2. NYT: 'Ruthless, Us-Against-Them' Sarkozy Wins French Presidency
3. PBS Host Thunders: 'Why Shouldn't We Be Outraged' at George Bush?
Apparently, it doesn't take much to flummox Brian Williams. He wrapped up Monday's NBC Nightly News with a whole story devoted to a "paralyzing question" which "can make otherwise competent adults quake with fear." The dilemma? "Paper or plastic" at the grocery store. "The grocery store dilemma," he teased, "'paper or plastic?' What is the right answer to that paralyzing question in the checkout line?" Williams repeated his terminology in plugging the story before an ad break: "What is the right answer to that often-paralyzing question at the checkout, 'paper or plastic?'"
Williams introduced the eventual May 7 story by fretting about how people "are made to feel like the fate of the planet hinges on our decision." Maybe if you're a self-obsessed environmental extremist with too much free time, but I doubt most people feel such pressure and are able to easily make the choice without liberal guilt. Williams asserted: "Tonight, as part of our ongoing series of reports on the environment, 'America Goes Green,' we take on the question that can make otherwise competent adults quake with fear. We've all been there. You come to the end of the checkout line and then comes that question, 'paper or plastic?' For that one brief moment, we grocery buyers are made to feel like the fate of the planet hinges on our decision. Is there a correct answer?"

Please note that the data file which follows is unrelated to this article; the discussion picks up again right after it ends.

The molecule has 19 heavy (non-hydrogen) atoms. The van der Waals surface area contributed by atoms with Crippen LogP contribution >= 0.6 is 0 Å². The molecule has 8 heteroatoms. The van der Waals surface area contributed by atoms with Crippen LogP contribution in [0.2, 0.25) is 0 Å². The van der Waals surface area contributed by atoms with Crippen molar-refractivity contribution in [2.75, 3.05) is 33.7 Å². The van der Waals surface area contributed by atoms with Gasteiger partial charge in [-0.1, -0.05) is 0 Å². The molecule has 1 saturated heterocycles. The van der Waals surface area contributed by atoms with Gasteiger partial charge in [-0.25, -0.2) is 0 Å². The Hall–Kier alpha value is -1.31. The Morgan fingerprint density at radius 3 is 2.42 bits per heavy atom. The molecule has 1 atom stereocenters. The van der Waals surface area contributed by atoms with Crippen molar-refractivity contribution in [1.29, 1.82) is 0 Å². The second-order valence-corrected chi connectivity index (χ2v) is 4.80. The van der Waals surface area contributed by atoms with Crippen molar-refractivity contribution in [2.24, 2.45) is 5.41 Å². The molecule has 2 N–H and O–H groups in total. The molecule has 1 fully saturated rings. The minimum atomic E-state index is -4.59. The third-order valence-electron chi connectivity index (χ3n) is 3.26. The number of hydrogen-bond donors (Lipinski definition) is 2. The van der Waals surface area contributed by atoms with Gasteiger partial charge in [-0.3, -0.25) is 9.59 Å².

[This item was posted Monday night on the MRC's blog, NewsBusters.org: newsbusters.org  ]
Reporter Anne Thompson turned to a left-wing activist group, naturally unlabeled, for the answer: "To find out what to do in the grocery store, we turned to Alan Hershkowitz of the Natural Resources Defense Council. Plastic bags threaten wildlife along the coast. So if that's where you call home, Hershkowitz says the choice should be paper. In the heartland, he says, it's plastic."
She elaborated: "To make all the bags we use a year it takes 14 million trees for paper, 12 million barrels of oil for plastic. The production of paper bags create 70 percent more air pollution than plastic. But plastic bags create four times the solid waist, enough to fill the Empire State Building two and a half times. And they can last up to a thousand years."